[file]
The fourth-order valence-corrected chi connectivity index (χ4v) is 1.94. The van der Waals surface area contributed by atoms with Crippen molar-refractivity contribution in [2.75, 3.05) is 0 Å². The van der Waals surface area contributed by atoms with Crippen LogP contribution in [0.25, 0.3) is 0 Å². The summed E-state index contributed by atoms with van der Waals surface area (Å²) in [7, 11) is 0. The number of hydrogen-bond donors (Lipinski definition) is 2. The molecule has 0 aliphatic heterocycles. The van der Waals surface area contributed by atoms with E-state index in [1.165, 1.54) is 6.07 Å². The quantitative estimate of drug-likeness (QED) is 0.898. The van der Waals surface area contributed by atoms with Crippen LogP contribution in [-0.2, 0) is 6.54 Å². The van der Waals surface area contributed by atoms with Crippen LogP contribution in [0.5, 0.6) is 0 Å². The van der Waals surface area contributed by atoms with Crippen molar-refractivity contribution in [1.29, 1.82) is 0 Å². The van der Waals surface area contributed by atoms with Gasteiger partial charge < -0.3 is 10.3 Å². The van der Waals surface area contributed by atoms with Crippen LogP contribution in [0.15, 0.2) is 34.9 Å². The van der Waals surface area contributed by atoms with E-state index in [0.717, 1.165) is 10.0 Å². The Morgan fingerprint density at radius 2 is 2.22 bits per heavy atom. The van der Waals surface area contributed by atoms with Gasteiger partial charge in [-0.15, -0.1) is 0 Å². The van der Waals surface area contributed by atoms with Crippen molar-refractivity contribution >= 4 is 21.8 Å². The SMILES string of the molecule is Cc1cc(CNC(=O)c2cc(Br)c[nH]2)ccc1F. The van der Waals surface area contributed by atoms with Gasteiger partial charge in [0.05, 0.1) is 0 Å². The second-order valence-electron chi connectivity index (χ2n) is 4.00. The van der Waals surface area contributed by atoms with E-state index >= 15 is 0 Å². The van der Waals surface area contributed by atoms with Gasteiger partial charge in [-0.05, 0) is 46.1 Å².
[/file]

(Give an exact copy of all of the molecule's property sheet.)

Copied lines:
The fourth-order valence-corrected chi connectivity index (χ4v) is 1.94. The van der Waals surface area contributed by atoms with Crippen molar-refractivity contribution in [2.75, 3.05) is 0 Å². The van der Waals surface area contributed by atoms with Crippen LogP contribution in [0.25, 0.3) is 0 Å². The summed E-state index contributed by atoms with van der Waals surface area (Å²) in [7, 11) is 0. The number of hydrogen-bond donors (Lipinski definition) is 2. The molecule has 0 aliphatic heterocycles. The van der Waals surface area contributed by atoms with E-state index in [1.165, 1.54) is 6.07 Å². The quantitative estimate of drug-likeness (QED) is 0.898. The van der Waals surface area contributed by atoms with Crippen LogP contribution in [-0.2, 0) is 6.54 Å². The van der Waals surface area contributed by atoms with Crippen LogP contribution in [0.5, 0.6) is 0 Å². The van der Waals surface area contributed by atoms with Crippen molar-refractivity contribution in [1.29, 1.82) is 0 Å². The van der Waals surface area contributed by atoms with Gasteiger partial charge < -0.3 is 10.3 Å². The van der Waals surface area contributed by atoms with Crippen LogP contribution in [0.15, 0.2) is 34.9 Å². The van der Waals surface area contributed by atoms with E-state index in [0.717, 1.165) is 10.0 Å². The Morgan fingerprint density at radius 2 is 2.22 bits per heavy atom. The van der Waals surface area contributed by atoms with Gasteiger partial charge in [-0.15, -0.1) is 0 Å². The van der Waals surface area contributed by atoms with Crippen molar-refractivity contribution >= 4 is 21.8 Å². The SMILES string of the molecule is Cc1cc(CNC(=O)c2cc(Br)c[nH]2)ccc1F. The van der Waals surface area contributed by atoms with Gasteiger partial charge in [0.05, 0.1) is 0 Å². The second-order valence-electron chi connectivity index (χ2n) is 4.00. The van der Waals surface area contributed by atoms with E-state index >= 15 is 0 Å². The van der Waals surface area contributed by atoms with Gasteiger partial charge in [-0.05, 0) is 46.1 Å².